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Research Tries 'Shock and Kill' to Eliminate HIV

  • Ben Thompson

FILE - A nurse takes blood for a free HIV test during an HIV prevention campaign marking World AIDS Day in Lima, Peru, Dec. 1, 2016.

Researchers working on a one-two punch to eliminate HIV say their first punch has landed and they can start working on the second, though plenty of work will be needed on both fronts before a cure is available.

HIV spreads just like other viruses: It takes over a cell's DNA and uses the cell's infrastructure to make copies of itself. Most HIV treatments work by blocking new cells from getting infected.

The cells that are actively producing HIV are constantly being killed, either by HIV or by the immune system. So once you stop new cells from getting infected, the patient can achieve a viral load close to zero.

Viral reservoir remains hidden

That's not a total cure though, because some HIV-infected cells go into a resting state, and stop actively producing the virus. This viral reservoir remains hidden from the immune system. The problem is that if treatment stops, the latent virus will eventually reactivate and the disease will be able to spread again.

Doctors have gotten pretty good at stopping HIV from infecting new cells, but they still haven't figured out how to eliminate these reservoirs, and so patients must take medication for their entire life.

That's why maintaining health care access for everyone living with HIV is a major public health challenge. And even for those who can access life-long care, over time these drugs can damage the liver, kidneys, heart and brain.

'Shock and kill'

In 2012, a University of North Carolina research group published a proof of concept for a cure called "shock and kill." They showed that a cancer drug called Vorinostat can "shock" some infected cells into producing HIV again. That brings the virus out of hiding so it can be "killed."

They described their work in the Journal of Clinical Investigation. "What we did in this study was to determine the optimal dosing regimen — how often the drug should be given — in order to measure consistent reactivation of HIV," co-author Nancie Archin said to VOA.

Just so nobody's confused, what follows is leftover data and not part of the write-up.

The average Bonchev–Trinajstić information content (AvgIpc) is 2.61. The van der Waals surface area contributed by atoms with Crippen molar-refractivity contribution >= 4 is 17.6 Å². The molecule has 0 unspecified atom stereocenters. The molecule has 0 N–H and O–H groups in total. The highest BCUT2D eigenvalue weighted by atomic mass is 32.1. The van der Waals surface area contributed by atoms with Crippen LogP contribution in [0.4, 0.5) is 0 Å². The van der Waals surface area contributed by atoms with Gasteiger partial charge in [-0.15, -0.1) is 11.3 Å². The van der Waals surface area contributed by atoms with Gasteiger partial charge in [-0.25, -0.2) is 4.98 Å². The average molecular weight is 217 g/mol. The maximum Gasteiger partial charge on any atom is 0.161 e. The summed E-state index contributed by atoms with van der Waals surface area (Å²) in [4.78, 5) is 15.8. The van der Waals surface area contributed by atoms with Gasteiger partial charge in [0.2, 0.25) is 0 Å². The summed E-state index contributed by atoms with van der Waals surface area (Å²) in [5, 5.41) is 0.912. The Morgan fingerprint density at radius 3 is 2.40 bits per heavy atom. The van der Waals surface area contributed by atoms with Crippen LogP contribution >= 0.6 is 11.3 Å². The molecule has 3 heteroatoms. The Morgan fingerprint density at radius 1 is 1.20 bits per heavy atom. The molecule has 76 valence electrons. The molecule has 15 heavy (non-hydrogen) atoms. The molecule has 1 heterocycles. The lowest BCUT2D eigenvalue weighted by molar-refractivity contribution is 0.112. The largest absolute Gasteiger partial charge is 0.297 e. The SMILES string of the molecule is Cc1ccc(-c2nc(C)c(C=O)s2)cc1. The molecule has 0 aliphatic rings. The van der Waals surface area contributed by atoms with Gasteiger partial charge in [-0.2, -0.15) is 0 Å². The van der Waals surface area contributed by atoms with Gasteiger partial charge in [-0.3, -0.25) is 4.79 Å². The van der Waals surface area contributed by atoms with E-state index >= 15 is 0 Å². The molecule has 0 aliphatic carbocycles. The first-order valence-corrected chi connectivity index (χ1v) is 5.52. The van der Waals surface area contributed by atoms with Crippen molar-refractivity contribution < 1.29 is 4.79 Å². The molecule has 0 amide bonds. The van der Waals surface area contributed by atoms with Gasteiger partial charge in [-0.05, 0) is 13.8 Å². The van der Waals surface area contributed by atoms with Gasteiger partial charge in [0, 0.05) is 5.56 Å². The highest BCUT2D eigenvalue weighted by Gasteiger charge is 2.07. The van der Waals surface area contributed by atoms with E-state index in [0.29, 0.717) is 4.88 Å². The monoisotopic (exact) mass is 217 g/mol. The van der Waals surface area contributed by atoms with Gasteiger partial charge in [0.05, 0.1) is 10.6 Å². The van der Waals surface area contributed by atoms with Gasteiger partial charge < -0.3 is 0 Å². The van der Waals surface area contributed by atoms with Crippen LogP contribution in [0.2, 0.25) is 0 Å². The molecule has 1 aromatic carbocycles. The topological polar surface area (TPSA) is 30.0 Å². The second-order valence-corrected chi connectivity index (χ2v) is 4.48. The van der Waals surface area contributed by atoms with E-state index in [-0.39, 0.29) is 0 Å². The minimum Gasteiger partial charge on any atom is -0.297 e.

Once reactivated, those cells should self-destruct or be killed by the immune system, just like in a typical HIV treatment. But the UNC team's findings confirm previous evidence showing that isn't happening.

It's not yet clear why that is.

One theory was that Vorinostat was weakening the immune system, so that it wasn't able to kill the infected cells. But the report ruled that out — relevant parts of the immune system, the study found, were not weakened.

Drug found to be safe

On the bright side, the research demonstrated that Vorinostat is safe to use with HIV-positive patients at doses that can effectively shock cells. The researchers have already begun trials pairing Vorinostat with drugs that might be able to kill the shocked cells. There is a high safety standard for these trials because the participants have their HIV level under control and are generally healthy.

But it's still not clear if the shock is effective enough if all the reservoir is being activated. The researchers stress that it will likely be a long time before effective treatments are available. And because the treatment involves activating HIV, it will, at least at first, only be available to those who have their viral load under control.

Sharon Lewin, who researches HIV latency at the University of Melbourne and was not associated with this study, told VOA she wished the researchers had used more methods to measure whether the cells were being shocked. "You can measure virus inside the cell and you can measure virus that's being released from the cell," she said. "They measure virus just inside the cell."

It is possible that the cell is producing HIV, but that the HIV virus isn't leaving the cell. If so, that could explain why the cells aren't dying.

Treatment successes are few

HIV has been eliminated in a handful of people. At least two infants who received aggressive treatment within hours of contracting HIV never developed viral reservoirs. One man in Germany has been HIV-free for several years following a pair of bone marrow transplants he received during cancer treatment. This has failed in other patients though, and bone marrow transplants are life-threatening procedures.

Lewin said other approaches to eliminating HIV, like editing a person's genome, or aggressive early treatment, would not be as widely available as a shock and kill approach.

"Those are approaches that will be difficult to roll out to the 37 million people living with HIV," said Lewin. "An approach that's just tablets, and tablets that are relatively cheap, that is an approach that could be available."